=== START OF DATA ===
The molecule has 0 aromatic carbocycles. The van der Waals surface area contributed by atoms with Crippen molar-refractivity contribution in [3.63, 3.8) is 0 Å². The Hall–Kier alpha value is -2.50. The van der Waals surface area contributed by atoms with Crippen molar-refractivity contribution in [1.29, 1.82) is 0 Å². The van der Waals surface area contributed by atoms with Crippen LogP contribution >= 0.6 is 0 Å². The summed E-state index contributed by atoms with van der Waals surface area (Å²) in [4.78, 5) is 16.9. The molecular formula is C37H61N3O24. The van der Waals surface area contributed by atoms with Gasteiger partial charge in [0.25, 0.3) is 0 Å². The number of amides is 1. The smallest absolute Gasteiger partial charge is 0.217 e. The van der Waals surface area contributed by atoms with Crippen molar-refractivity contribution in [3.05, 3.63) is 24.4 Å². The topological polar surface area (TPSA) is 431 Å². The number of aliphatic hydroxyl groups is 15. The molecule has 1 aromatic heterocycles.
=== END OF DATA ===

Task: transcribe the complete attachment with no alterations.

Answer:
The molecule has 0 aromatic carbocycles. The van der Waals surface area contributed by atoms with Crippen molar-refractivity contribution in [3.63, 3.8) is 0 Å². The Hall–Kier alpha value is -2.50. The van der Waals surface area contributed by atoms with Crippen molar-refractivity contribution in [1.29, 1.82) is 0 Å². The van der Waals surface area contributed by atoms with Crippen LogP contribution >= 0.6 is 0 Å². The summed E-state index contributed by atoms with van der Waals surface area (Å²) in [4.78, 5) is 16.9. The molecular formula is C37H61N3O24. The van der Waals surface area contributed by atoms with Gasteiger partial charge in [0.25, 0.3) is 0 Å². The number of amides is 1. The smallest absolute Gasteiger partial charge is 0.217 e. The van der Waals surface area contributed by atoms with Crippen molar-refractivity contribution in [3.05, 3.63) is 24.4 Å². The topological polar surface area (TPSA) is 431 Å². The number of aliphatic hydroxyl groups is 15. The molecule has 1 aromatic heterocycles.